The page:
There are many books in our house. They fill shelves, boxes, trunks, even drawers, and accumulate in temporary piles that can stabilise into quasi-objects of furniture for months. Occasionally, when I need to find one particular book, whereabouts unknown, the quest can become archaeological in its scope.
Today, I was looking for my copy of Heart of Darkness -- I have no idea where that has gone -- and while I was delving in a large cardboard box where I thought it might be buried I came across Christopher Logue's War Music. I instantly forgot about Conrad, and sat down to read Logue.
Over the years, I have had a lot of enthusiasms, some of which last a few weeks and fizzle out completely, while others move between the front and back of my awareness on some mysterious long-term rhythm. I lack that essential single-mindedness that marks the scholar, and am prepared to concede when I am bored with something. Most of these interests have involved the acquisition of a book or two, naturally, so a search like today's becomes a revisiting of old enthusiasms. The puzzling thing is how easy it is to forget about things that have held one's attention completely. War Music is a good example.
Christopher Logue has had a distinguished literary career, but is best known to most Brits over 40 as the man responsible for the "True Stories" and "Pseuds Corner" sections of the satirical magazine Private Eye. Somewhere back in the 1980s I was browsing the poetry shelf in a bookshop and the spine of War Music caught my attention. I hadn't known Logue was a poet, so expected something amusing. I began to read, and was immediately spell-bound.
Logue has been working on his "adaptation" of Homer's Iliad, on and off, for the last 50 years, since being asked to consider it in 1959. Since 1981, he's been publishing chunks as individual books (War Music, Kings, The Husbands, All Day Permanent Red, Cold Calls) with a cumulation of the first three also under the title War Music. It is simply magnificent, some of the most engaging writing I have ever come across.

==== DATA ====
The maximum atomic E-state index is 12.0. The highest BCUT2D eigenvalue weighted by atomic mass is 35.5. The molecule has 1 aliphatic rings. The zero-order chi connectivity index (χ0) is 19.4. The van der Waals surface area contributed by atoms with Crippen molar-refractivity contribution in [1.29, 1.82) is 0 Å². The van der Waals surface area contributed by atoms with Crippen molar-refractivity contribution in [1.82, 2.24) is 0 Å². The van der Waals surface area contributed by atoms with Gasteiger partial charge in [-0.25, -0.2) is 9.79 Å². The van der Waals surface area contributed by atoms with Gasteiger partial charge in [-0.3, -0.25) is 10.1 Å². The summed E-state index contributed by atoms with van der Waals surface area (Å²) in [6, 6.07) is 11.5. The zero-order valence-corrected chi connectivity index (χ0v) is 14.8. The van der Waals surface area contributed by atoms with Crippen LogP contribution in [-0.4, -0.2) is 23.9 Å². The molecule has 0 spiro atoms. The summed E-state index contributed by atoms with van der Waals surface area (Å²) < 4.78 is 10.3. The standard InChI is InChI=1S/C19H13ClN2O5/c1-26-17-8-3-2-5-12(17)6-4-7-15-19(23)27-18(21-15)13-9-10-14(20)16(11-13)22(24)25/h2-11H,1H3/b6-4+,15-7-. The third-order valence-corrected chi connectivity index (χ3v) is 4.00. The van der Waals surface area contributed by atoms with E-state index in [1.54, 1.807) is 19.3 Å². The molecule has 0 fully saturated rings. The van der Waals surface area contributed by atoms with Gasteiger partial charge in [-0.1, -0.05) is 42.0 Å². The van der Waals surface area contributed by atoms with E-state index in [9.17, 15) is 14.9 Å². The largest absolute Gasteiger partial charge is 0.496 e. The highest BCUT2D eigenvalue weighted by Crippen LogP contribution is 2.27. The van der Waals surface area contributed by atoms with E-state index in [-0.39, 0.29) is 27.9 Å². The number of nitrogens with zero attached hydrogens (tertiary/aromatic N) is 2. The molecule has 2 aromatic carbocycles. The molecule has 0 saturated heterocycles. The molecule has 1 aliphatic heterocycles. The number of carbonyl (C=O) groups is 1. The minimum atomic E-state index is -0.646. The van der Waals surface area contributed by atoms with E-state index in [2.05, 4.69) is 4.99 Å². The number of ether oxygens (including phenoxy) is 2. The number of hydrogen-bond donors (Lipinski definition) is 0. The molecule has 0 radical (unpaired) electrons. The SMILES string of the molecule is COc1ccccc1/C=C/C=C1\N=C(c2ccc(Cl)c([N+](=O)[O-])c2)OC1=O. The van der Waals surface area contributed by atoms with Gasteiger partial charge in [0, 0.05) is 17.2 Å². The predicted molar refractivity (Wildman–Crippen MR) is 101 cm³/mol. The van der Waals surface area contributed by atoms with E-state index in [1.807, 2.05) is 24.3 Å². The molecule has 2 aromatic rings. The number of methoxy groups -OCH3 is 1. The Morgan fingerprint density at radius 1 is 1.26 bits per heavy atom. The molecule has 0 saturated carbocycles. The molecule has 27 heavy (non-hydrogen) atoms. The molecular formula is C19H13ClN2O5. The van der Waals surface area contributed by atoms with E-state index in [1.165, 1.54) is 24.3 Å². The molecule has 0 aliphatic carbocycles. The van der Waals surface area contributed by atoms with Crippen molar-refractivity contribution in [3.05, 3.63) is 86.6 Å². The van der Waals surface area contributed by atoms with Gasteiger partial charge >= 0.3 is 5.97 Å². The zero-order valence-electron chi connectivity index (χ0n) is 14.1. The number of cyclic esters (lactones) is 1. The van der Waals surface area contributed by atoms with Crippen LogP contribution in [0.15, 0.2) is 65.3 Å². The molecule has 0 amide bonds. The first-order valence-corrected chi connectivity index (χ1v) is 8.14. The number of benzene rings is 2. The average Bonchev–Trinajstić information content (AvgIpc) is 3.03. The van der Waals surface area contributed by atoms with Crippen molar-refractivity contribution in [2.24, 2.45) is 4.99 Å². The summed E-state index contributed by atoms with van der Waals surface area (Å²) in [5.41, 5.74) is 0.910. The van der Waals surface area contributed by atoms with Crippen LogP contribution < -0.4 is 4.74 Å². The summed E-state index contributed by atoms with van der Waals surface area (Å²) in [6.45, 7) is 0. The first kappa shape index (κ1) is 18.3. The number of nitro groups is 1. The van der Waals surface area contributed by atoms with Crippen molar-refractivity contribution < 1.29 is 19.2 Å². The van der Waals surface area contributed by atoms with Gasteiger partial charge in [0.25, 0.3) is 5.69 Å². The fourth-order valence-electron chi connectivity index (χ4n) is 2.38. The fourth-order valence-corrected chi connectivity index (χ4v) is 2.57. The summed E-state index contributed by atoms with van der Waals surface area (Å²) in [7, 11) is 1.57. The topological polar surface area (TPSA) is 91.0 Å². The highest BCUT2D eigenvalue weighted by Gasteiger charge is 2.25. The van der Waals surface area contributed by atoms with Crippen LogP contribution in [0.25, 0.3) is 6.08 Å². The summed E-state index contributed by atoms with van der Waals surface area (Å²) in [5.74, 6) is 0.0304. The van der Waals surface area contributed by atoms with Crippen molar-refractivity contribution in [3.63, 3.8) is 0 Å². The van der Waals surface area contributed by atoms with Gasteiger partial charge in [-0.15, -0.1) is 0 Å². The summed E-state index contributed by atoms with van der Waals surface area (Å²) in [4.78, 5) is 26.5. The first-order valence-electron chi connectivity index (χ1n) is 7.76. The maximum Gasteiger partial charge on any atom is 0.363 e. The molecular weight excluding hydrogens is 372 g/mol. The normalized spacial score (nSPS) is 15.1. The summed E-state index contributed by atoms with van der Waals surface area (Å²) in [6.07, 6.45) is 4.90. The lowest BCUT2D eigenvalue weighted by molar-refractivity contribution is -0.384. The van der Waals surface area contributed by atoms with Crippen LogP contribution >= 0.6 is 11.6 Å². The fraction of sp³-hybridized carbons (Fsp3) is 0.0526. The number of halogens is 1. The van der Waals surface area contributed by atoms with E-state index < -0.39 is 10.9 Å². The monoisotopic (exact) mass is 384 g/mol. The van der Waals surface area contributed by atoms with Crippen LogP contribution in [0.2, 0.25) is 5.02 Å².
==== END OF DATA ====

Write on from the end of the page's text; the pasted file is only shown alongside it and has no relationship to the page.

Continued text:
He has brought off the difficult trick of making this ancient, familiar story of capricious gods and bloodthirsty heroes simultaneously fresh in a contemporary way and yet pleasingly strange, using anachronisms, quotations, and anything else that comes to hand. He was warned, early on, that "The Greeks are not humanistic, not Christian, not sentimental. Please try to understand that. They are musical". By Zeus, did he ever listen to that advice. This is not poetry about the pity of war.
It's hard to give the flavour of such a massive, narrative undertaking without quoting at length: his writing is something like a collaboration between Ted Hughes and John Milton. How about this:
And on the next, Ajax,
Grim underneath his tan as Rommel after 'Alamein,
Summoned the army to the common sand,
Raised his five-acre voice ...
Starred sky. Calm sky.
Only the water's luminosity
Marks the land's end.
A light is moving down the beach.
It wavers. Comes towards the fleet.
The hulls like upturned glasses made of jet.
Is it a god?
Now we can hear a drum.
There is a kind of ocean wave
Whose origin remains obscure.
Such waves are solitary, and appear
Just off the cliff-line of Antarctica
Lifting the ocean's face into the wind,
Moistening the wind that pulls, and pulls them on,
Until their height (as trees), their width
(As continents), pace that wind north for 7,000 miles.
Patroclus fought like dreaming:
His head thrown back, his mouth -- wide as a shrieking mask --
Sucked at the air to nourish his infuriated mind
And seemed to draw the Trojans onto him,
To lock them round his waist, red water, washed against his chest,
To lay their tired necks against his sword like birds.
It's gripping stuff, often brutal and lyrical in the same breath, and you'll enjoy it all the more if you know the stories of the Trojan War, and a little of the conventions of epic poetry.
But where the hell is my copy of Heart of Darkness?